I share my room with Mickey, my keyboard player because I don’t like being on my own. Mickey’s like my best mate, and I’ll wake up sometimes and she won’t be there; she just won’t be in the hotel room, and I’m like, “where’s she gone?” She’s mad; she’s always off doing something. She just called our room two weeks ago and went, “Yeah? Hello?” And I was like, “Hello?” She said “Who’s this?” And I was like, “You called me, what do you mean who’s this?” And she was like, “Oh yeah, Ellie.” I asked “Where are you?” And she replied, “Ooohhh…I couldn’t get into the room when I came back last night, and now I’m in someone else’s room but I don’t know whose room it is; I’m on the floor.” So I was like, “Okay…” And she was like, “I don’t know whose room it is; I’m going to call you in a minute!” And then she comes stumbling into the room, like five minutes later. When I said, “Whose room were you in?” she was like, “Crystal Castles!” Apparently she couldn’t get into my room, so Crystal Castle’s crew had carried her into their room and put her in their bed and they slept on the floor or something. And she woke up in the morning and in the middle of the night she’d hung her trousers up in the bathroom; like she was just so drunk, and just woke up in Crystal Castle’s room. They were really pissed off because she’d stolen their bed. It was quite funny! There was no sex involved in that story, just so you know! (laughs)

What are you most looking forward to on your next tour?
Having a bigger stage setup I think. Just generally sort of adding to it. Constantly making it as much of a show as we can, from the outfits changing and all that kind of thing; you know, making it better. That’s what I always get excited about. So it’s about having the complete package? Yeah, yeah.

How do you find the big outdoor festivals?
I love those gigs; they’re so good because there’s an atmosphere at festivals that you can’t recreate anywhere, not even in the biggest venues. It’s the whole thing of being involved in it for a whole weekend, or even if it’s just a day. You’re in it from morning till night and you will become part of the fencing and the camaraderie at the festival. Everyone’s wanting the same thing out of the day; everyone just wants to be entertained. There’s a really great atmosphere at a festival, which is why artists love playing them; because you get this euphoric buzz in the air. Especially when you get a gig at like a sunset or something! Bestival is insane; the whole crowd is in fancy dress! It was space themed, so everyone was dressed as robots and aliens; it was really weird; really really weird.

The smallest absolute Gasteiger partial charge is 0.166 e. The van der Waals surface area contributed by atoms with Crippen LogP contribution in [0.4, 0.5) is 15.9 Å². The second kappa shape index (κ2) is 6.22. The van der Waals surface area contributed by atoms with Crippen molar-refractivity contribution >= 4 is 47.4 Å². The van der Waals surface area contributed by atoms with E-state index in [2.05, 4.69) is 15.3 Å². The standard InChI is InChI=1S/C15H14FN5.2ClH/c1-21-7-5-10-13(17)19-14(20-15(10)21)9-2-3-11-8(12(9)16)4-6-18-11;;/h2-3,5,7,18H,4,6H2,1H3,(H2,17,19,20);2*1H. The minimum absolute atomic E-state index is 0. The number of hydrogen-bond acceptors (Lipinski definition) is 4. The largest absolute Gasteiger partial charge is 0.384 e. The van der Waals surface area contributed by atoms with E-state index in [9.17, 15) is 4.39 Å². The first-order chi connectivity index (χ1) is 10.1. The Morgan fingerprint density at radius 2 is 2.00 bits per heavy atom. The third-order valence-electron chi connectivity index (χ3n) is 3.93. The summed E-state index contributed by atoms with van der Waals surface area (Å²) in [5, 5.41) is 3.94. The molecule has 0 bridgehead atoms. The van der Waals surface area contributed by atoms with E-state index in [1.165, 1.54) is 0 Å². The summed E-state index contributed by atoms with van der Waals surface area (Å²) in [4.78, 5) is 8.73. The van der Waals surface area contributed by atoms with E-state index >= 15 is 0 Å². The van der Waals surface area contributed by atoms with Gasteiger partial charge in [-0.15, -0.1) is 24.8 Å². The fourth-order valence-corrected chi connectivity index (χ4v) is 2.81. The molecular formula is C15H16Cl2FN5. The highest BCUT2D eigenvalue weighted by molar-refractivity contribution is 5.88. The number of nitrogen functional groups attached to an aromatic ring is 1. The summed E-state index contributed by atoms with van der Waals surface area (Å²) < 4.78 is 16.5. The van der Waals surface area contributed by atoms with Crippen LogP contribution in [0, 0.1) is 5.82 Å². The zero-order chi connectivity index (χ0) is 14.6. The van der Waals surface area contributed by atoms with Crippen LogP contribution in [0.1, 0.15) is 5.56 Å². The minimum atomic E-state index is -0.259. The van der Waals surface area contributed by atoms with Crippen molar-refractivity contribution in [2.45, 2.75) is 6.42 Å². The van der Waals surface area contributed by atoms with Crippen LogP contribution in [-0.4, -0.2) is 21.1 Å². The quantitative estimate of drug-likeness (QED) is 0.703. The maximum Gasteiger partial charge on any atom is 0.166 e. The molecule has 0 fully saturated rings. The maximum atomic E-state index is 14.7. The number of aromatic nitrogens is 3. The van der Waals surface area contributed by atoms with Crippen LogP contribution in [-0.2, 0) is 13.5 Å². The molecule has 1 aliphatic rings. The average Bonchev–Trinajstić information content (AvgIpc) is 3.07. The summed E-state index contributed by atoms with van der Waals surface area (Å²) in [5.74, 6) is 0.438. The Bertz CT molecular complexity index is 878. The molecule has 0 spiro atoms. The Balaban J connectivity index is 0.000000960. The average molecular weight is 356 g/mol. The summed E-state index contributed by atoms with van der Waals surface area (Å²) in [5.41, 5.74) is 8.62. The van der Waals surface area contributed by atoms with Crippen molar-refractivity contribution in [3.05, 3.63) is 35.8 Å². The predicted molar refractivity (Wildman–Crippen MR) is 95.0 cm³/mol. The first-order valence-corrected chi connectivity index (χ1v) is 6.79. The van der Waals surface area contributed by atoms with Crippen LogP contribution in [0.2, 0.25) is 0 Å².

If you could have any people, living or dead, on a festival line-up, whom would you have as your dream line-up?
Michael Jackson, David Bowie… I need to think about this… I’d have my mate Nadia because I love her DJing; I’d have The Knife… I’d have to have a really big band, like maybe Tears For Fears.

Are there going to be any kind of cool La Roux covers on the upcoming dates at all?
There will be eventually, I don’t know about this tour yet, but they won’t be covers that people know. I mean, I’ll always announce it as a cover; I’m not going to try and pretend it’s my song, but they’re sort of like old disco tracks that I really like and stuff like that. I just adore singing and they’re just some of my favourite tracks, but they’re not necessarily ones people will know.

So what can people expect from the bigger La Roux shows during 2010. Is it going to be bigger stage routines and bigger pyros and things?
Yeah, I don’t want it to get too massive because that’s not what we are. I want it to still have that dance, sort of slight rave/club element to it, you know; so I don’t ever want it to get too shiny. But I just think it’s about me getting more comfortable on stage, working out more rigid routines…not rigid routines, but, you know, there’s certain things you do in certain songs where you go “yeah, that’s worth repeating because it really works” or whatever. Just little things that you figure out as you go along; it’s just naturally grown. And making the lights better and getting the light routines better with the song, all that stuff, you know, that we’re thinking about all the time. The stuff that is ongoing; trying to improve it.

Thank you for your time Ellie.

Thank you very much.